So I was in Costco, and you know I absolutely love trying new things (pre-covid days of course). I saw this swarm of people around one of the sampling stations. “This must be good” I said to myself. But of course, I had a truck sized Costco cart which made it difficult to get lined up without blocking the isle. Being the courteous person that I am, I decided to “park” my cart on the opposite side from the sampling station – there was something boring there Gillette blades or something like that. The point is, there was no one there. So I left my cart there and went to get my sample.
I have to admit, it smelt so good and looked so good, that I had the fleeting thought of getting two samples instead of just one. But when I actually got my turn I only picked one (good little girl that I am – my mother’s voice still sounds in my ear “only take one, and say please and thank you”).
My prize in hand, I returned to my retrieve my cart. As I got closer I could see that the lady manning (or womaning if you prefer), the Gillette blades station was frowning at me – she was clearly unhappy. I felt like I was back in 3rd grade and Ms. Khan was glaring at me for doing something wrong. The voice inside my head said “I’m sorry, I promise I only took one”. I felt she might have read my guilty thoughts about taking more than one sample! I was wrong. She exerted visible effort not to scream and said “do you know what you just did?”. A vision flashed through my head of being walked out of Costco and banished forever.
I think I must have shook my head and I am certain the look on my face was startled. She continued “you left your handbag in the cart – don’t you know, someone could have swiped it!” I felt relief as my body relaxed. I wanted to laugh, but instead I quickly grabbed my cart with both hands and said “that doesn’t happen in my world”. I saw her jaw drop and knew she would read me a lecture – I ran as if Ms. Khan was chasing me all the way to the Hockey Field of my old school. Why is it that people assume the worst of each other and of the way the world works? Why is it that we can’t trust and love our fellow human beings? Why is it that when one person misbehaves we assume that everyone will do the same? It’s because many of us have stopped believing in the goodness of our fellow human beings. We make assumptions of the worst kind about people we know nothing about. Lastly, why is it that we have lost faith in God/the Universe to look after us and bring us all manner of good things? If all things are possible, why do we tend to assume that negative things have a higher probability of manifesting compared to good things? We pay lip service to the concept of looking at the glass half full, but we ignore that concept in our day to day lives. Then we live our lives in fear. Fear of what might happen next; and we stop enjoying what is right there in front of us.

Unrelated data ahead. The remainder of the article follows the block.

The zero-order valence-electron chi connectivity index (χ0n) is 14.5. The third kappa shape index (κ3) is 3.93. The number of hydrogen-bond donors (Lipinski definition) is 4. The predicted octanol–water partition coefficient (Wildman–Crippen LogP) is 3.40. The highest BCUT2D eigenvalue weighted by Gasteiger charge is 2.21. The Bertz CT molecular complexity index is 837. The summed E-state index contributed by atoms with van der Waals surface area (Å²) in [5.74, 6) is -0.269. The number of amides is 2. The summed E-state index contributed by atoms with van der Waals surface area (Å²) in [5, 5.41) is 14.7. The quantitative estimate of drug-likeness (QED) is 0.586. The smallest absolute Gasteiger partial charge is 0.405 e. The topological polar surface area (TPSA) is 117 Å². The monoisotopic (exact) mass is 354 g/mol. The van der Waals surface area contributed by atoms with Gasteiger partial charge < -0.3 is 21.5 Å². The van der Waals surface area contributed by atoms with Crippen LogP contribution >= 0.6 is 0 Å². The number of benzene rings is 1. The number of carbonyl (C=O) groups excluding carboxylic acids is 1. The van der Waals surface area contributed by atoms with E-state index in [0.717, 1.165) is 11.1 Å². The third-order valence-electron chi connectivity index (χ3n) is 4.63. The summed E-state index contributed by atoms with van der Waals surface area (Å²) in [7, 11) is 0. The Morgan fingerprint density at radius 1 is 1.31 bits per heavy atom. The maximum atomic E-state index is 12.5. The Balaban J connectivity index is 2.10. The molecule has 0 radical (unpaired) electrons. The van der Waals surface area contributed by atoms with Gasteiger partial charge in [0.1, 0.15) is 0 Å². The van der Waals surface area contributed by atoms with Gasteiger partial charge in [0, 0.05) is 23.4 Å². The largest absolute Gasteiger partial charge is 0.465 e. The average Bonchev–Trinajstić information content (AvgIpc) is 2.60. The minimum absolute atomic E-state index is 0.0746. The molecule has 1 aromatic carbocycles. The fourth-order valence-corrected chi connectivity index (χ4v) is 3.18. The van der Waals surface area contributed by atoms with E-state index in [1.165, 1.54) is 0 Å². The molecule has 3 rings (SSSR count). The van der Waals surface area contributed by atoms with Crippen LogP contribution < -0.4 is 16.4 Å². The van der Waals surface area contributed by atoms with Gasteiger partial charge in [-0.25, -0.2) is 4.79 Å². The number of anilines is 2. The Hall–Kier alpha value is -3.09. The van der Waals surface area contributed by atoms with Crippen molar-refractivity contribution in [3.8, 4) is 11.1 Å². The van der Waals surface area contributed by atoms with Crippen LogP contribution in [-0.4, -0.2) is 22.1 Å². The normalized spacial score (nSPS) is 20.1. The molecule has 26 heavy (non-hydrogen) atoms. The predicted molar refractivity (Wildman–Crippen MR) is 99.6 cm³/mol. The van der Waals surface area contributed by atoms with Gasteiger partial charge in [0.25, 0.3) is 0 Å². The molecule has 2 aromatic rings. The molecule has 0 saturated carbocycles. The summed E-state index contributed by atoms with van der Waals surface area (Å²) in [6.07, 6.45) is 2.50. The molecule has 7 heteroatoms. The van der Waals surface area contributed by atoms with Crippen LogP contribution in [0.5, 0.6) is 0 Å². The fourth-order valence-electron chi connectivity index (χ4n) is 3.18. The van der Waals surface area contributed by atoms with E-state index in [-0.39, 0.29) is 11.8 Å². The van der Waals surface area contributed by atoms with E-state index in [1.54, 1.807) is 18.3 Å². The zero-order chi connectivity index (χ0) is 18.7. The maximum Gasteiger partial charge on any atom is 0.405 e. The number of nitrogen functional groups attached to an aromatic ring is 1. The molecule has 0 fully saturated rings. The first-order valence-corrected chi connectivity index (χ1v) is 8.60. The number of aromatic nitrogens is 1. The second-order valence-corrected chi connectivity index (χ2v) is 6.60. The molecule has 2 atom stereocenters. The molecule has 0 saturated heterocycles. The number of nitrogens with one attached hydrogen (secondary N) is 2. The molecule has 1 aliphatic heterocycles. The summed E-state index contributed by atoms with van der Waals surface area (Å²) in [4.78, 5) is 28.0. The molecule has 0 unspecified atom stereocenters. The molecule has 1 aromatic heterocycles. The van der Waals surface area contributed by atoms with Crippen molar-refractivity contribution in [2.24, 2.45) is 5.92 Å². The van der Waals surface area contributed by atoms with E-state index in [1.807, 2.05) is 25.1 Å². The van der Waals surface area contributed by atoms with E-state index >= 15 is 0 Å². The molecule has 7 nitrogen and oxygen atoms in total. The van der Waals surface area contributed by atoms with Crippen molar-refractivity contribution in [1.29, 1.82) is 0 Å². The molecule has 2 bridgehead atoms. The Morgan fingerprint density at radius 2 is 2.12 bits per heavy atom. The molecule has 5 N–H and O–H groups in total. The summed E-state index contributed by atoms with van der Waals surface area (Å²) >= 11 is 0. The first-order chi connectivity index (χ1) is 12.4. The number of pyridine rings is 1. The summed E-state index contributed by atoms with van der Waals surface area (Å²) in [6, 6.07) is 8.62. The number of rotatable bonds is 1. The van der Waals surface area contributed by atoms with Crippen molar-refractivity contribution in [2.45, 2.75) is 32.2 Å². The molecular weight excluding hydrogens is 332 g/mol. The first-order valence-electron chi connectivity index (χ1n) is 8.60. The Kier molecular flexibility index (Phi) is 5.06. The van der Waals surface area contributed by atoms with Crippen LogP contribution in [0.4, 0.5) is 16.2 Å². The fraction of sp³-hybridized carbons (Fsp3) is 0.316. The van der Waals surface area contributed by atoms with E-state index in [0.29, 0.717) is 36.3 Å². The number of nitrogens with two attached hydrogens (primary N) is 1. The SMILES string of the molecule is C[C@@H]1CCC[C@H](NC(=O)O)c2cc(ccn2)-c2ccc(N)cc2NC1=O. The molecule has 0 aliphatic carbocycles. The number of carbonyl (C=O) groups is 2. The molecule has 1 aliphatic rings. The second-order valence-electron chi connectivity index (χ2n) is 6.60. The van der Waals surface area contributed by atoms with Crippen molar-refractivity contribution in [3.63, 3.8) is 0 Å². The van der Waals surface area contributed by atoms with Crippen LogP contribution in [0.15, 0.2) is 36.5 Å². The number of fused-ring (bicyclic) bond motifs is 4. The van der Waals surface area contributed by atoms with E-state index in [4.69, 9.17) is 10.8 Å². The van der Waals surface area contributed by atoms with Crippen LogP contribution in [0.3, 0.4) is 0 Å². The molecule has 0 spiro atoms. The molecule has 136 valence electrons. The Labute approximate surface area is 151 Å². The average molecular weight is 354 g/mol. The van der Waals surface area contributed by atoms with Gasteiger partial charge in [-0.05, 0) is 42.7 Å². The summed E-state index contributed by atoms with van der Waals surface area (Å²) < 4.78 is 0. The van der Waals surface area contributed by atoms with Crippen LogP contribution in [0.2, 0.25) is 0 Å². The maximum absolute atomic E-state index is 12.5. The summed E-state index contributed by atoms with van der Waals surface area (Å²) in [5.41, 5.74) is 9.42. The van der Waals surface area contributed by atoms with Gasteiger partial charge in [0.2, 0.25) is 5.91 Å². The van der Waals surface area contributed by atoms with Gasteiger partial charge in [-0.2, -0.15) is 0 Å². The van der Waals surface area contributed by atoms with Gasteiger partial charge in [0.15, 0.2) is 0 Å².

What are your core beliefs? Beliefs that form the cornerstone of the way you live life? In the workbook “Reaching for Joy” I teach five core beliefs that are instrumental to joy in everyday life. I teach that we need to compare our thoughts against our core beliefs and discard those thoughts that are in opposition to our core beliefs. You see, we always have a choice: we can accept what someone else is telling us to be true or we can compare it with our core beliefs in order to decide if we want to do so. Just because someone else believes in something is not a good enough reason for us to do the same.